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Eating and socialising at work - what was lost when we axed the canteen

by Log Book on 26 May 2017 permalink
What do you come to work for? Sounds like a stupid question for some; but look at it more closely: Do you come to make friends? Do you come to learn new skills? Do you come to contribute to a cause you strongly believe in? Do you come to make your mark in society? Do you come to make some money?

The sad state of affairs is that a vast majority of us only care about the last question. If that's the only reason you come to work then your life will be a misery.

The reason why people see work as drudgery is because of their poor connections. When you consider over the year the time you spent at work as opposed to the time you spent with your family, you would think it would result in a buoyant network of interaction with the crowd you rub shoulders with in your workplace.

People open up when they share a meal together. They disengage from the current battle and move to lateral thinking. They are curious to know who is the person down the aisle. In return they crave for being known for who they really are.

Today people are resigned to eating at their desk - dropping a few crumbs between the keys of the keyboard while searching strangers in social media.

The rollout of the continuous workday has ushered the age of the high-tech zombie - the epitome of the 21st century worker devoid of any meaningful interaction with peers.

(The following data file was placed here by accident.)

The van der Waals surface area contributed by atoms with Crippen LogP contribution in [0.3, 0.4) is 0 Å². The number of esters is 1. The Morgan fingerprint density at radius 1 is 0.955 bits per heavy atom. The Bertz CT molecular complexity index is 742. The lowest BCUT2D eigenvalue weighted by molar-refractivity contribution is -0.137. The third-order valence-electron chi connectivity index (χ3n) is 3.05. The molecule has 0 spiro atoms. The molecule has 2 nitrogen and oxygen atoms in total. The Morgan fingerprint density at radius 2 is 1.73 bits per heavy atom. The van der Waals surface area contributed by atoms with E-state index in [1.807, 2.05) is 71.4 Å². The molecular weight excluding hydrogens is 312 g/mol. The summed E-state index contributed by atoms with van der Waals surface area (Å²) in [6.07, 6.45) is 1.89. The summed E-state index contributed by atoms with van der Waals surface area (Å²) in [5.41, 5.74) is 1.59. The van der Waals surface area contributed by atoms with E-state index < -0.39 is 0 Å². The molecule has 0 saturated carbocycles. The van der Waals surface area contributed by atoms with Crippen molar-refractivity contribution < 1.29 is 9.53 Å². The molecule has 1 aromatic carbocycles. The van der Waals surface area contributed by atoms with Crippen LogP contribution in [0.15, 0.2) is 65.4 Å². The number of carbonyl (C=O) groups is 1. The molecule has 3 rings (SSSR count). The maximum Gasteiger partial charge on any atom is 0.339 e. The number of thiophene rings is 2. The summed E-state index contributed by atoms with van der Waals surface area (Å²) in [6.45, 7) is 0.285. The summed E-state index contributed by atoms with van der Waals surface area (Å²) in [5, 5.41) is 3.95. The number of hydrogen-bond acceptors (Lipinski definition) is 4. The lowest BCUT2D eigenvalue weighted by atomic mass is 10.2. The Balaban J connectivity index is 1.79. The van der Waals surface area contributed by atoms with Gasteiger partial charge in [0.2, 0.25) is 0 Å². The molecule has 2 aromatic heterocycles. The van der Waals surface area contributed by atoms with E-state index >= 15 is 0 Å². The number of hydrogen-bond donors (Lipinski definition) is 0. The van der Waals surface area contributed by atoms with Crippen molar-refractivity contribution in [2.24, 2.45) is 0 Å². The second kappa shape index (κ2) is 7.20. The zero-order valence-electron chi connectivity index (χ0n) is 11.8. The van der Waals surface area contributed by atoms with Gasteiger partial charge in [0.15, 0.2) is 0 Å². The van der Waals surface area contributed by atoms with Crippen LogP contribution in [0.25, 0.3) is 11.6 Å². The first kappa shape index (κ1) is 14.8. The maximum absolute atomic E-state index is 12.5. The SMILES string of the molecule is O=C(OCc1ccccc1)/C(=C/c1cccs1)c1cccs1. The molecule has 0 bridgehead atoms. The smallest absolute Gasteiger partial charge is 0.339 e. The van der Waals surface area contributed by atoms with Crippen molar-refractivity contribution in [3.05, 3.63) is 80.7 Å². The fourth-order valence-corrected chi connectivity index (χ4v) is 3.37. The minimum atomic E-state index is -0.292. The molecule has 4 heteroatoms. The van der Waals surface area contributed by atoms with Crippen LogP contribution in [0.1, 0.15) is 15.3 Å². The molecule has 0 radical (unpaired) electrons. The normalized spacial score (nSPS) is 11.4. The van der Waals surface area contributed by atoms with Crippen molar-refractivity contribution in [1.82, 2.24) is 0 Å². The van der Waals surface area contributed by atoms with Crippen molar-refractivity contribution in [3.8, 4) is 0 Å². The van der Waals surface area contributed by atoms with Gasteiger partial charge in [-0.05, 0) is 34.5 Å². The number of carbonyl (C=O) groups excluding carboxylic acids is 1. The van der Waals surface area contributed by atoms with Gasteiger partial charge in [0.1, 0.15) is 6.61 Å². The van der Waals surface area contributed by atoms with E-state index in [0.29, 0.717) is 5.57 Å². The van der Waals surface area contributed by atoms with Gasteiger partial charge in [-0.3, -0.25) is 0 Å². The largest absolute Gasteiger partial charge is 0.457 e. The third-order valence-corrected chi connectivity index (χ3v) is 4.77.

To rub salt into the wound employers issue procedures manuals to stress the point that your opinion does not count. Your creativity and your ability to solve problems around you are dismissed.

You are being reduced to being a cog in somebody else's money making machine. Profit is paramount. The social benefits of pulling together in a worthwhile enterprise are of no significance.

This bias at cutting corners, not taking the effort to do things with respect and dignity is resulting in many workers falling to depression or turning to sex, drugs or alcohol to escape from their nightmare.

Next time you take your lunch break, invite someone you don't know well to come with you. Make the effort to build bridges. Be a social connector. See the people around you as uniquely gifted individuals on the way to reaching their full potential. Be attentive to their aspirations. People naturally gravitate towards their areas of interest and expertise.


Cracking the Whip in the Paperless Office

by Log Book on 19 May 2017 permalink
Your every move across the corporate network is being logged. Instead of talking to you face to face, there is the potential that the net nannies will jump to the wrong conclusions when auditing your activities.

IT vendors peddle the narrative that by monitoring corporate activity they can empower bosses to make the right strategic moves. If a company spends lots of time and money generating some unique content that people rarely use - then was it worth the trouble?